Source: Flickr Creative Commons

Several times a week, I wake early and tiptoe downstairs. I lace up my sneakers, stretch out my legs, and I run.

I don’t run particularly fast or for long distances, but in my head, I am a runner.  I feel strong and balanced. I feel healthy and liberated. I feel like am the runner that I want to be.

But every so often, I will have one of those runs when I am painfully aware that the vision that I have of myself as a runner is very, very different than reality. I am clumsy and sore. I am slow and breathless. I am tired and disgruntled. And I am reminded that my current reality is falling short of my aspirations.

Photo Credit: whinelessbreathemore.com

Just like I aspire to be a runner every time I lace up my sneakers, I have visions and aspirations of the person that I want to be. I want to be a fun and easygoing wife, a patient and playful parent, an attentive and reliable friend. I want to be a respectful and considerate daughter, an encouraging and understanding sister, a helpful and friendly neighbor. I want to be a diligent and conscientious worker, a truthful and daring writer, a confident and graceful woman.

I want to be these things. I try to be these things. But the truth is that many times I fall short and I miss the mark.

Despite my intentions and hopes and desires to be this person and embody these traits, there are times when I, quite simply, am not. There are times when I am clearly not fun or patient or reliable. There are times when I am not as respectful as I could be, not as understanding as I would like to be, and not as helpful as I should be. There are times when my work is sloppy, my writing is timid, and my spirit is desperately insecure.

This falling short and failing to live up to my own expectations can feel like a double blow in some respects. Not only have I let down myself and someone else, possibly damaging a relationship in the falling short, but I am reminded again that I am not the person that I want to be. And I am left to reconcile the person that I want to be with the person that I actually am.

But the person that I want to be is also humble, forgiving, and self-aware. The person that I want to be is brave enough to admit mistakes, graceful enough to apologize, and compassionate enough to show myself a little mercy.

Maybe these times when we fall short of our own expectations don’t necessarily have to be shortcomings. Maybe there can be courage in admitting our mistakes and strength in acknowledging our inherent human flaws. Maybe we can create connection by acknowledging that missteps are part of the human experience. Maybe we can move closer to becoming the person we want to be by embracing our exquisitely imperfect nature.

So I am trying to be brutally self-aware and quick to apologize. I am trying to accept my flaws and mistakes, with mercy and compassion. I am trying to let go of regrets and eliminate shame. I am placing a higher premium on kindness and meaningful connections. And I am looking beyond myself as I strive to be better and do better.

So that maybe, just maybe, there can be grace in the falling short.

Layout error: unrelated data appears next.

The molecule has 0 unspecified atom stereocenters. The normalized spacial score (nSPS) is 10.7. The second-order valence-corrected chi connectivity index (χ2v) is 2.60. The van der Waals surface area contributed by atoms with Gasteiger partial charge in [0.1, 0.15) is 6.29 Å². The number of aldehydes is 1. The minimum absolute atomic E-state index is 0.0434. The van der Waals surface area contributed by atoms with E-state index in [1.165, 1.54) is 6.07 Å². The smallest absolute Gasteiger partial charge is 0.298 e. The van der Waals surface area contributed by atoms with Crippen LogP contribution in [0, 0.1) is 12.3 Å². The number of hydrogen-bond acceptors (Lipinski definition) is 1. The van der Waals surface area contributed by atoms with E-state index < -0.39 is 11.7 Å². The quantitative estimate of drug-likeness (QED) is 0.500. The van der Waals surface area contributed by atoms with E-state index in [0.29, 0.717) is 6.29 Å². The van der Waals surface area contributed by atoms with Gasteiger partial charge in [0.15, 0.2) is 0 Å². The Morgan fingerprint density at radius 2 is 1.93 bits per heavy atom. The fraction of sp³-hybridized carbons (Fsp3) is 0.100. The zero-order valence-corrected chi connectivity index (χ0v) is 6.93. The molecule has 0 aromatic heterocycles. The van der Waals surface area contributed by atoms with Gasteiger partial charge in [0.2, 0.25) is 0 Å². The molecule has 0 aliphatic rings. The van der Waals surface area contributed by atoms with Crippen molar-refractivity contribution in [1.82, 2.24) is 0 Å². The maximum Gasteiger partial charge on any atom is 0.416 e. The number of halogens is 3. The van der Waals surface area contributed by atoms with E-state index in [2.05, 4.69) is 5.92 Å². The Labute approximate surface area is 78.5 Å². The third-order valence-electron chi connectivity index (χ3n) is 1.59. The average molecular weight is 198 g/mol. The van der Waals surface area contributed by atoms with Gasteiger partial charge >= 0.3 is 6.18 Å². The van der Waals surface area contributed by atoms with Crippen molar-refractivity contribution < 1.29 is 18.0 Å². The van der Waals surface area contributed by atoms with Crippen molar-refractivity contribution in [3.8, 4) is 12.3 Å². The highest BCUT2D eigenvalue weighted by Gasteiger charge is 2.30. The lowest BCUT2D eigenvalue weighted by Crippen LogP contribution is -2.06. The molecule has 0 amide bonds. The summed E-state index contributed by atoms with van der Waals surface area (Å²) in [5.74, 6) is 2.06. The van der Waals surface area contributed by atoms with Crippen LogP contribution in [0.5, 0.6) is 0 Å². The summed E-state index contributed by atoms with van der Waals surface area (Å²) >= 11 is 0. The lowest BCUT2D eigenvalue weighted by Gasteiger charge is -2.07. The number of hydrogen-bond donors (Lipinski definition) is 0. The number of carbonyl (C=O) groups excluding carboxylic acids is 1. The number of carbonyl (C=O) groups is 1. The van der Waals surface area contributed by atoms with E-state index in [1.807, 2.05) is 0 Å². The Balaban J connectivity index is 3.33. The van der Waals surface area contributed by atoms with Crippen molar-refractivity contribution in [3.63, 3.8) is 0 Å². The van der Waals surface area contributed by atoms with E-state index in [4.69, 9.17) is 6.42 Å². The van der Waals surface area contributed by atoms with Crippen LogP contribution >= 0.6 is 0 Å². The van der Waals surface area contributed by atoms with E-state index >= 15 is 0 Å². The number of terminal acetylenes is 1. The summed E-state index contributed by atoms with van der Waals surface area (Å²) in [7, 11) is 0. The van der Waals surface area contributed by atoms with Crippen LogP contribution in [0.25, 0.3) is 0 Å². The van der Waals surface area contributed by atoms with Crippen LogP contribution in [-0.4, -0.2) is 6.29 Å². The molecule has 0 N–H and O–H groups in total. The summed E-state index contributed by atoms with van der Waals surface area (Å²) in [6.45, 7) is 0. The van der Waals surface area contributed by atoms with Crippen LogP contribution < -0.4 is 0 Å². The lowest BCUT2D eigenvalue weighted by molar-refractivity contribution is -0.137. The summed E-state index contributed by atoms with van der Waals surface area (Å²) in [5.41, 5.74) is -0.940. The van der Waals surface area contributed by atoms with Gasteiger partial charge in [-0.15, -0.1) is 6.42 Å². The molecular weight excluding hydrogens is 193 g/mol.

Do you ever feel like you are falling short? How do you reconcile the person you want to be with the person that you are? How do you move closer toward becoming the person that you want to be?

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11 Comments

    • Christie Reply

      Sometimes I have to pry myself out of bed, but I am always happy that I did.

  1. Are we the same person? Jeez, we think alike and appear to have similar thought patterns! 😉 I hope that’s a good thing to you. It is to me. That photo is PERFECTION! And your words always ring true for me. I’ll keep running if you will …

  2. I think falling short is the burden we all carry this side of Heaven. I can completely relate to what you’ve said here- all of it. In have such hopes and plans for the woman and mother in want to be but I so often can’t find those aspirations under the piles of dishes no one helps with. They are drowning beneath the repeated lectures about being kind and thinking of others and put your darn shoes away! But I try to remember that having aspirations and plans is a good thing regardless of whether or not I fulfill them. Simply making these goals keeps me working toward improvement and prevent me from becoming stagnant and failing to grow. It also teaches me grace. A lot of grace. Yet again you say it perfectly.
    Vicky
    http://thepursuitofnormal.blogspot.com/

    • Christie Reply

      You are so right, Vicky. Having the aspirations helps us move toward the best version of ourselves.

  3. I think you wrote my heart. I often wish I was the perfectly balanced, reliable, organized, efficient, happy, kind, wife/sister/daughter/friend. But I often fall short. I love your words…perhaps there is grace in the falling short. Beautiful.

    • Christie Reply

      Awww, thanks, Stevie. I don’t think we are alone in this.

  4. I feel this way all the time. I never know if my own vision is distorted. The only thing that ever truly settles my mind when it spins like this is prayer. I ask God to empty me of me and fill me up with Him. I fall short all the time. I miss the mark everyday.

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